They point to McConnell's statement that defeating Obama was his top priority, and Democrats believe that the tougher approach is bearing fruit as Republicans splintered on the payroll tax cut and unemployment benefits last week.
Snowe said there's blame to go around for this year's gridlock, but Obama deserves his share.
"You have to keep working at it. You know, you don't just give up," she said. "There's only one president."
Like Snowe, Sen. Scott Brown (R-Mass.) recalled getting wooed last year when he was a crucial swing vote, but he doesn't recall speaking to Obama this year — about the jobs bill or anything else.
"It hasn't been like before, when he would call me from Air Force One. ... It's too bad because there are a lot of things that we actually agree on," Brown said.
The Massachusetts Senator, who is the most endangered Republican in next year's elections, got a handshake from the president two weeks ago at a signing ceremony on a veterans' jobs bill that incorporated one of Brown's bills. But the president didn't pull him aside for a chat.
"I spoke to the vice president and told him that we've got to stop playing games. There's a lot of things that we can work on together because our country is yearning for it," Brown said.
Sen. Dick Lugar (R-Ind.) said after a press conference during which he blasted the administration's delay of the Keystone XL pipeline that he hasn't gotten a call "since the New START Treaty. But that was last year." Lugar co-authored legislation with Obama before he was president and was seen as a mentor to Obama in the Senate.
Sen. Mike Johanns (R-Neb.), a former governor and secretary of Agriculture in the George W. Bush administration, said there has been no push inside the Capitol for the jobs bill.
"I just never saw a serious effort by the White House to get this bill done. He'd go out and give a speech, 'Pass this bill now,' or whatever the catchphrase of the day was. But I never saw the White House work this jobs bill. And that's one of the reasons why it doesn't go anywhere," Johanns said.
Johanns said he's received two calls from the president since he's taken office — once when he was recovering from surgery and once to thank him for his vote for the New START Treaty. "It's not like I'm waiting for the phone to ring ... [but] I've probably spent 120 seconds talking to him."
Though Johanns has carved a reputation as a solid conservative, he recently joined the Senate's "gang of six" for dinner in an attempt to find a bipartisan solution to the ballooning deficit.
Sen. Lindsey Graham (R-S.C.), who has talked frequently in the past with the White House about immigration reform and climate change bills, said that in the past six months, interaction with the president has been "zero, zero."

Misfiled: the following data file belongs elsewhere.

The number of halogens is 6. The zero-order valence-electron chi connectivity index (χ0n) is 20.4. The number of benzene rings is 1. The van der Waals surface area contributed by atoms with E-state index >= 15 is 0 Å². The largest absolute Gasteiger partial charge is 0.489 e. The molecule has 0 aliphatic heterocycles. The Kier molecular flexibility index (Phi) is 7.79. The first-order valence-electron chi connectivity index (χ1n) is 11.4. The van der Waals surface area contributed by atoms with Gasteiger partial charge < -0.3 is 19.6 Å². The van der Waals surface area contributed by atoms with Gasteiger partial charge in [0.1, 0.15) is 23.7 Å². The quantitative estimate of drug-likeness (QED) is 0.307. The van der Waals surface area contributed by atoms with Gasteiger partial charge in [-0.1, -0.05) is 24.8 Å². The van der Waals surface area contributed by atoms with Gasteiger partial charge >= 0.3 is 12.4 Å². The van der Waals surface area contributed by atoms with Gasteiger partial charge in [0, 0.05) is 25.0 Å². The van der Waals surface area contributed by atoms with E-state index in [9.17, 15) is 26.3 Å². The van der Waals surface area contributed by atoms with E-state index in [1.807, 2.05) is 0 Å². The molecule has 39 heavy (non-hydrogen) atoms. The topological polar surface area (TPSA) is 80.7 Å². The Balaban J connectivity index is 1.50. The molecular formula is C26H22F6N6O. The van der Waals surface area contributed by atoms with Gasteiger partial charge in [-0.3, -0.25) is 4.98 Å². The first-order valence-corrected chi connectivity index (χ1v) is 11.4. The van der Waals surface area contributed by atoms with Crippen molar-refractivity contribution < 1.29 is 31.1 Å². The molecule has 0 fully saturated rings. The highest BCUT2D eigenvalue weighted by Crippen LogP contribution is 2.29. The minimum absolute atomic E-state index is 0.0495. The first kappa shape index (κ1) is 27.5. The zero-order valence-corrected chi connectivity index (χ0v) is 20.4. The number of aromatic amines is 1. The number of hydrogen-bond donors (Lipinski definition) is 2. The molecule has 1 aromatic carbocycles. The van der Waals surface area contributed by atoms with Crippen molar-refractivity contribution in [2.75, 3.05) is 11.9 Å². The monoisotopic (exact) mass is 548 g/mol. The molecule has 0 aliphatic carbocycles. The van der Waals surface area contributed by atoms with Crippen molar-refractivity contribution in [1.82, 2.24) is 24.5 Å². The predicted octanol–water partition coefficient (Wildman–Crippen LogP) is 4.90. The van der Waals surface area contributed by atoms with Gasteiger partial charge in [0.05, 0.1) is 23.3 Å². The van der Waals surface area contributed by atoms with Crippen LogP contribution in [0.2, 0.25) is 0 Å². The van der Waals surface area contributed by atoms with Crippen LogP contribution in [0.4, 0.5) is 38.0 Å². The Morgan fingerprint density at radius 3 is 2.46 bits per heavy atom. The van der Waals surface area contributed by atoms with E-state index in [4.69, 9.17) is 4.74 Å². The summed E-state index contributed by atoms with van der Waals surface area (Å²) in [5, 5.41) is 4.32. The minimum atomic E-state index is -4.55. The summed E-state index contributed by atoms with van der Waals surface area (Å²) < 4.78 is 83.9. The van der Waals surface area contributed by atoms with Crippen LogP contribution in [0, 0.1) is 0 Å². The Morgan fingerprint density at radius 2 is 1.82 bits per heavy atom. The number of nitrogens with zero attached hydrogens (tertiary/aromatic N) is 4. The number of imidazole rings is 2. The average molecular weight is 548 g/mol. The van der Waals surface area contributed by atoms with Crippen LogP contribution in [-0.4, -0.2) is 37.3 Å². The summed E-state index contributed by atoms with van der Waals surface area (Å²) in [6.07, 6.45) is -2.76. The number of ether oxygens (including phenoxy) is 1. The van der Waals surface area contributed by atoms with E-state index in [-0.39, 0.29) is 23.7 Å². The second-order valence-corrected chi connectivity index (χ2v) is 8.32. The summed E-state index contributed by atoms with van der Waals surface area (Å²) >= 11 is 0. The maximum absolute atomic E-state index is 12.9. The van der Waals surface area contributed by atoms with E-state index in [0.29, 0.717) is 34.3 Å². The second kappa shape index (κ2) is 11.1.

"I think they are in full campaign mode," he said.
Sen. Lamar Alexander (R-Tenn.) said he could recall one good conversation with the president this year — when the president and Alexander flew to Memphis aboard Air Force One. The former Education secretary chatted with the president about reauthorizing the No Child Left Behind law.
Even Democrats see Obama's disengagement. Sen. Tom Harkin (D-Iowa) said that times are very different than they were in 1967, when President Lyndon Johnson would regularly meet, call and drink with Republican leaders and Senators. Harkin said that the Republican Party has become a nearly monolithic bloc of conservatives, but he counseled that a personal touch could help the president.
"Personal relationships always are better than keeping a distance," he said. "It's my observation that President Obama, even when he was here and was on my committee and stuff, he's a very intellectual, focused individual. It never seemed to me that he enjoyed the give and the take of the institution here."
He added, "If I only dealt with my Republican colleagues only on an issue basis, I probably never would get anywhere. But I deal with them on a human basis, too."
Alexander, who first came to the Senate as an aide in 1967 for former Sen. Howard Baker and later served as a liaison between the White House and Congress, said Obama's relationships with Congress and with the opposing party in particular are a far cry from previous presidents.
Alexander, who recently announced he would step down from GOP leadership to better build bipartisanship, said that it has hurt Obama's agenda.
But Sen. Jay Rockefeller (D-W.Va.) dismissed the idea that more outreach from the White House — phone calls, visits and the like — would work, given today's political environment.
"It doesn't get any bills passed," he said. "It wouldn't be a very good use of his time."